As I understand it, much of the armour worn by gladiators was characteristic of cultures around Rome that had been fought (and conquered) earlier in their history, especially the helmets, though probably modified to make them even more protective, but also making facial identification pretty much impossible. A history prof I know who studies historical fencing and Roman history (especially military) quite a bit says that the torso was the only legitimate target, so injuries to other areas were to be minimized as much as possible. They were fattened up to build up enough of a layer of fat that they could take a very shallow wound, which would bleed nicely and be hard to detect from ringside if executed quickly. Our defeated gladiator could then be carted off, stitched up, allowed to recuperate and then be put back out in a different helmet under another name. He does not deny that fights to the death occurred, but that they were not usual, especially for the greener fighters. This, if true, would have saved the owners a lot of money.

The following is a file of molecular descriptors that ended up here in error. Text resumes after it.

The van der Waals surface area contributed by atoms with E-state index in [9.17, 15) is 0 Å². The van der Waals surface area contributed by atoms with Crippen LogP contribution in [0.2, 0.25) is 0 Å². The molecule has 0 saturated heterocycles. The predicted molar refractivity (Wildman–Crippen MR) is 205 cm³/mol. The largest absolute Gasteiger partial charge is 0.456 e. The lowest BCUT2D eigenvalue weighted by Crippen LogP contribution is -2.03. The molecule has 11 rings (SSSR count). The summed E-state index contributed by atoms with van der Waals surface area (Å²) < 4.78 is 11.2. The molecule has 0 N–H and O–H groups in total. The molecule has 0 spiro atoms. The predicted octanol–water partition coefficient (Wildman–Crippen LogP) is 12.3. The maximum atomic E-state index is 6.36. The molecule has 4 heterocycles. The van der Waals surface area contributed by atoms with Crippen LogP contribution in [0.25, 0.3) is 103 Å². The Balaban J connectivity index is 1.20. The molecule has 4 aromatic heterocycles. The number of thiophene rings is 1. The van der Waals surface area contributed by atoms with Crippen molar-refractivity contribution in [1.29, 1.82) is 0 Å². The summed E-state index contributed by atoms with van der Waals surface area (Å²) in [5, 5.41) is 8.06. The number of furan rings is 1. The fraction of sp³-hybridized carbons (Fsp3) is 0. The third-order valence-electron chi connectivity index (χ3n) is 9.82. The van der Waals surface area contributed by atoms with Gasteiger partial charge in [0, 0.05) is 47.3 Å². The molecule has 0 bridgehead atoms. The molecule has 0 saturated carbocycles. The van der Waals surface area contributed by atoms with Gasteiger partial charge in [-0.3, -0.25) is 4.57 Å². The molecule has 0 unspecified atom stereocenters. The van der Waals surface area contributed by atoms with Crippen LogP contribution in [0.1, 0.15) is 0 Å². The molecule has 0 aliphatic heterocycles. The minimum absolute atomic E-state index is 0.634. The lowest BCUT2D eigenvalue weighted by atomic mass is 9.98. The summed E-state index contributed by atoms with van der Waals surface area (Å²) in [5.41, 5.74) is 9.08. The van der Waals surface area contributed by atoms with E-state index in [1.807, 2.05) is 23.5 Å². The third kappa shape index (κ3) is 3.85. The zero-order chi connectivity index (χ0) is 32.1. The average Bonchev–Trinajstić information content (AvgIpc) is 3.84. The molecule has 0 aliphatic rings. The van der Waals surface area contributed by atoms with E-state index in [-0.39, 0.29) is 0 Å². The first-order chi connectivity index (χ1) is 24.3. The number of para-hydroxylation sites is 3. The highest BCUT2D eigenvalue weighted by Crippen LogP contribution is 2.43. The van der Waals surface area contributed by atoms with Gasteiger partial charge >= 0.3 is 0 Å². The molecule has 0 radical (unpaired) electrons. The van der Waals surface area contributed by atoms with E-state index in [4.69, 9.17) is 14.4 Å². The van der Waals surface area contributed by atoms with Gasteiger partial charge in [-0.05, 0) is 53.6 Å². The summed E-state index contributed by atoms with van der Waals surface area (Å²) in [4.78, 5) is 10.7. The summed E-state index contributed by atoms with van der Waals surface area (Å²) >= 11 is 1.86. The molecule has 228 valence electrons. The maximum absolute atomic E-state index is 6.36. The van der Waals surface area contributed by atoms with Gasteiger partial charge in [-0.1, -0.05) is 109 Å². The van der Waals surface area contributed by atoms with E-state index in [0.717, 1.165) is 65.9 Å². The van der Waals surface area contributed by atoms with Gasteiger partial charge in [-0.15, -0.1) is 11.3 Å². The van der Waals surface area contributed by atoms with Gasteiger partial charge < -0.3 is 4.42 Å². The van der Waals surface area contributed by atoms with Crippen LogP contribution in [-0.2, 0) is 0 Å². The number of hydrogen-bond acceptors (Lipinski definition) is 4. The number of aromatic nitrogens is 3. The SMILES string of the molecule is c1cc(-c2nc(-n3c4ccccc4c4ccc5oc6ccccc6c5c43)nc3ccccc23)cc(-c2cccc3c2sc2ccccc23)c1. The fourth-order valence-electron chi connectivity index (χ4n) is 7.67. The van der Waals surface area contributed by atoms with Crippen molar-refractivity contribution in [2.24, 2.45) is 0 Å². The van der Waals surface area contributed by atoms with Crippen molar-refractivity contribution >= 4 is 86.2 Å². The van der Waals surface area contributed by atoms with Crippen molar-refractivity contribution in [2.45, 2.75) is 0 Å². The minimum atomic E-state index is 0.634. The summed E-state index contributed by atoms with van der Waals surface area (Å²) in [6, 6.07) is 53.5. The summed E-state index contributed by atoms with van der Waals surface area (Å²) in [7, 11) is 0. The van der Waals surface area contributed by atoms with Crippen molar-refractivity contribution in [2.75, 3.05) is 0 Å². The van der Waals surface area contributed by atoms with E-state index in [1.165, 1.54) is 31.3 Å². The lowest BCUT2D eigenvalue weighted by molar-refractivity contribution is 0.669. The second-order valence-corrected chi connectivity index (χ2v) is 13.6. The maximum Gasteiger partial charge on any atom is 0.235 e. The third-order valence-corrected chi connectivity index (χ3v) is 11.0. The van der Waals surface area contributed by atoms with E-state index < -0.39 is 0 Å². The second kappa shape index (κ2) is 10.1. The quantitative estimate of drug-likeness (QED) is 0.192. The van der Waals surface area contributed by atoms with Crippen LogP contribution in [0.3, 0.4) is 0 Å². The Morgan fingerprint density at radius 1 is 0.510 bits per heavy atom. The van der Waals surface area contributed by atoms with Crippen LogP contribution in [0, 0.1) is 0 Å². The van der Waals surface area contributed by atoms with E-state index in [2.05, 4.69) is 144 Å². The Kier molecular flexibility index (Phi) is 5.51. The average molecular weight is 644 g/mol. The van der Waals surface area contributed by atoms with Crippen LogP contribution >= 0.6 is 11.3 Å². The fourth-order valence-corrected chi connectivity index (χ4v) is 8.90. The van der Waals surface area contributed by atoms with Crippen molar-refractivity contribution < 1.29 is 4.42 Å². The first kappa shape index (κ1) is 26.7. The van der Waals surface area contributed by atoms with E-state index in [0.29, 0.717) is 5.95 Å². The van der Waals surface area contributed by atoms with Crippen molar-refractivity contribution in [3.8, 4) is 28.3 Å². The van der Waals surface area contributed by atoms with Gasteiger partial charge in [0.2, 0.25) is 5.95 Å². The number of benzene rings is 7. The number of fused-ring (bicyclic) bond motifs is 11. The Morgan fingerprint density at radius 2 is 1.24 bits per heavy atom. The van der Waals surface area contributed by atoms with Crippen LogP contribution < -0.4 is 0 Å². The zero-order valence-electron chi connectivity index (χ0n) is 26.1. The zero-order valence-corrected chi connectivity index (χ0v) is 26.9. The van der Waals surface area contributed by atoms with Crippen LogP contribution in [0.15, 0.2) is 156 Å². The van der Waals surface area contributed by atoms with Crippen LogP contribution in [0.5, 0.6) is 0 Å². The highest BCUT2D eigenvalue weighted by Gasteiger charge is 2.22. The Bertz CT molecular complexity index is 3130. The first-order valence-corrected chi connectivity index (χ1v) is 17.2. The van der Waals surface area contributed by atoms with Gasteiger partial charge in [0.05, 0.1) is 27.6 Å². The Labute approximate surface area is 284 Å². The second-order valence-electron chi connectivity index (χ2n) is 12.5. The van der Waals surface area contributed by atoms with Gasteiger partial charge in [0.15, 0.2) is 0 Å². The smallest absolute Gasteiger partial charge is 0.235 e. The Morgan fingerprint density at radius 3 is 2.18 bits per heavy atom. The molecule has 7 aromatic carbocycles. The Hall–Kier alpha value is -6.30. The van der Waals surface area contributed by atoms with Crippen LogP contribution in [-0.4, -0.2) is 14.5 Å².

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Ralph Grinly





Joined: 19 Jan 2011

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PostPosted: Wed 09 Oct, 2019 1:41 pm    Post subject:         Reply with quote

One thing most folks ignore - A gladiator was an "ACTOR"..( although a lethal one) , Gladiatorial games were *entertainment* for the crowds. Armour was designed to be flashy and to give some protection to enable the event to continue. The object wasn't to kill the oppanent..just to show mastery over him after a good show. Normally the killing was the audience's decision after one side or the other was unable to continue. Also gladiators were *expensive*..and probably not killed as often as Hollywood have us believe. I suspect more often than not..if both put up a good show,,both would walk out of the arena,
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Anthony Clipsom




Location: YORKSHIRE, UK
Joined: 27 Jul 2009

Posts: 33

PostPosted: Fri 11 Oct, 2019 6:18 am    Post subject:         Reply with quote

A recent find from Pompeii, showing the process of appealing for mercy. Note the numerous wounds, which fit the suggestion above about most strikes being superficial and to the torso. Also the plumed helmets.

https://www.theguardian.com/world/2019/oct/11/pompeii-dig-unearths-fighting-fresco-gladiators-tavern#img-1

Anthony Clipsom
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William Aers




Location: England
Joined: 29 Jul 2019

Posts: 7

PostPosted: Sun 13 Oct, 2019 3:08 am    Post subject:         Reply with quote